‘Culture Shock’ can be a major factor in preventing expats from getting the most out of their new life overseas. Defined as: “The feeling of disorientation experienced by someone when they are suddenly subjected to an unfamiliar culture, way of life, or set of attitudes”, it’s something that will have been experienced in some degree by anyone who has previously taken their career to a foreign environment.
In order to try and help you and your family work through the symptoms, we’ve taken a look at the most common factors likely to affect you in each country we work with, and how to combat them. After all, preparation can be the key.
In the final article in our exclusive ‘Culture Shock Cures’ series we’ll take a look at the issues potentially facing expats moving to Saudi Arabia - a unique Kingdom that can lead to even the most experienced expats facing a serious case of Culture Shock.
Religion Dominates Everyday Life
The first thing that shocks many expats as soon as they touch down in Saudi Arabia is just how much influence religion has over everyday life in the Kingdom. Saudi society is built around Islam, with the Kingdom coming to a complete halt five times a day for prayers, and the call to prayer can be heard coming from mosques throughout the country.
This is especially the case in Riyadh, which is far more conservative than Jeddah in the West coast or Jubail City in the Eastern Province. As well as the regular daily prayers, pork and alcohol are banned, whilst practicing other religions in public (including the wearing of religious jewellery) can lead to a lengthy jail term.
Top Tip: Do your research before arriving to avoid any nasty surprises. Just how big a say religion has on everyday life comes as a shock to many (especially non-Muslims) and so understanding as much as you can beforehand will help you to settle in more quickly.
Segregation and Discrimination
Ask anyone what they know about Saudi Arabia, and the chances are one of the first things they will say is that women can’t drive. That’s correct, although attitudes towards this do look to be gradually changing. It’s far from the only way in which things are very different for women in the country, and they are far from the only group to face difficulties.
Gender segregation will become apparent as soon as you set foot on Saudi soil (or sand as that should be). Men and women are expected to use different entrances to buildings, stay apart in workplaces, and are even kept apart in some Saudi dinner parties.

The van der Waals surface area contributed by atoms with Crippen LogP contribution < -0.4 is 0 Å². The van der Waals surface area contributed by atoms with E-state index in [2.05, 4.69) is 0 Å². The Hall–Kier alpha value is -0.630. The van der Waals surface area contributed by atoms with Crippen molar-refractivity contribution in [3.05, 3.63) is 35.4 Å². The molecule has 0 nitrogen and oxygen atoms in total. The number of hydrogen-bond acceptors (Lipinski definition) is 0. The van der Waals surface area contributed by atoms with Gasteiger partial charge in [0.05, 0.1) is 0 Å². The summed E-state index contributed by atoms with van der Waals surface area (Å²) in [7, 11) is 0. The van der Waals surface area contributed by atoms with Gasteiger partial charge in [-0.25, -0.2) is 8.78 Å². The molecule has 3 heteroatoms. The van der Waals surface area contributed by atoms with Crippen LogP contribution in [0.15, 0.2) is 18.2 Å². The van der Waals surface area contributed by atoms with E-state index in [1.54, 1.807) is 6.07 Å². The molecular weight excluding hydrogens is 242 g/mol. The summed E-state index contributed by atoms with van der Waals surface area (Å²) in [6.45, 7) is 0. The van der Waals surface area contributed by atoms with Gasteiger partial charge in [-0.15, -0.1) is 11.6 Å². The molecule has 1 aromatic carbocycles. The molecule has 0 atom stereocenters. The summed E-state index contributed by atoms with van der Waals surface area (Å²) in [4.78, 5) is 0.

The gender divide isn’t the only one which will become evident however, as discrimination happens towards many different groups in Saudi’s class society. The natives are at the top of this, and so don’t be surprised to see Saudi colleagues handed preferential treatment. Westerners are normally treated well, however expats from locations such as India, Pakistan and the Philippines will often be treated as second class citizens.
Top Tip: Unfortunately there is little you can do to overcome this. Life in the large compounds will be much like home, however when leaving these (and especially in the more conservative areas) be prepared to be shocked.
A Social Workplace
In a country renowned for being private and conservative, the social nature of the workplace comes as a shock to many people. Saudi colleagues will often take an interest in your family and personal life, and invitations to visit their home for dinner will be a regular occurrence.
At meetings it’s commonplace for conversations to take place beforehand about the attendees personal life, and this can lead to them lasting far longer than scheduled.
For medics this can be especially important when interacting with Arab patients. Building up a personal relationship and rapport with them can be the key in gaining trust, and (if you’re working in a private facility) boosting your patient list.
Top Tip: Accepting invitations from Saudi colleagues can be a great way to help settle into the Kingdom. Not only that they can also help provide you with invaluable information to help adapt to life in a very different environment.